This joint statement is a timely reminder – from three competition authorities with different systems, including one from inside the EU – that companies involved in cross-border deals should pay close attention to rapidly developing policies within (and among) individual authorities, and ensure that deal planning and global merger control strategies take full account of potentially divergent approaches and higher levels of intervention in certain countries and/or regions.
Key messages for parties planning deals which may impact markets in these jurisdictions (even where that impact is uncertain) are set out below.
1. Prepare for more intervention in deals involving dynamic and fast-paced markets
Reflecting a growing trend for heavier intervention in so-called ‘killer acquisitions’ (deals involving smaller, innovative targets that may be potential or nascent competitors), the authorities urge even closer scrutiny of such deals on the basis that incumbents are inherently incentivised to protect and strengthen their own market positions by acquiring potential rivals. Those positions may then become entrenched and result in tipping.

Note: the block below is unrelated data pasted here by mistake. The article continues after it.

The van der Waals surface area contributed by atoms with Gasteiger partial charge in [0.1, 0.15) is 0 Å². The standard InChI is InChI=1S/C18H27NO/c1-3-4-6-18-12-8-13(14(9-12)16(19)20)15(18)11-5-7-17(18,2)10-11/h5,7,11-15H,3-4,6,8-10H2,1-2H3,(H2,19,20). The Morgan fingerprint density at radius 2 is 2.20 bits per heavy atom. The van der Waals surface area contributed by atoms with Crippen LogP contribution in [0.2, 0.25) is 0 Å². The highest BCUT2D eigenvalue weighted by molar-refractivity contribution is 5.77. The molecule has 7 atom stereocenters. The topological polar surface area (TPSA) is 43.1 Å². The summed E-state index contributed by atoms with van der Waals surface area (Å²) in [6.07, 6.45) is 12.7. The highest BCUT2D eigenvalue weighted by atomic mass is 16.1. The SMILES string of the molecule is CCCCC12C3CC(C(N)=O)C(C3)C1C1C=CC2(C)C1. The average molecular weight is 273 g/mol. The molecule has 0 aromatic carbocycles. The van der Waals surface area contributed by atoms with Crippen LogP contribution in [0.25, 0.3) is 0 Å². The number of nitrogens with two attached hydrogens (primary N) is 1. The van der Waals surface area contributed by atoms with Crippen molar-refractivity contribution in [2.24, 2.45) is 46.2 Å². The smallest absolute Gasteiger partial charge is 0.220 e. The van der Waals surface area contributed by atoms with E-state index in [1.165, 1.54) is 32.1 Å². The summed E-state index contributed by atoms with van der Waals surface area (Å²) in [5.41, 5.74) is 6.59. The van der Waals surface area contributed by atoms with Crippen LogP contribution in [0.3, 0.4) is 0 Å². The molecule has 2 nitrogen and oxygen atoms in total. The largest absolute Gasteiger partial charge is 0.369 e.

The authorities stress that any uncertainties in relation to future market conditions should not be a basis for clearance. Instead, authorities should view long-term protection of innovation as an essential part of merger control and test alternative theories of harm thoroughly before clearing deals which result in (potentially irreversible) structural changes to a market.
These three authorities may regard themselves as particularly well-suited to lead the way in reviewing such ‘killer acquisitions’ (in particular but not limited to the digital economy and the pharma sector) given the specific characteristics of their jurisdictional thresholds, namely:
- a flexible share-based test in the UK (see our blog post);
- broad discretion for the authority to commence a merger investigation in Australia; and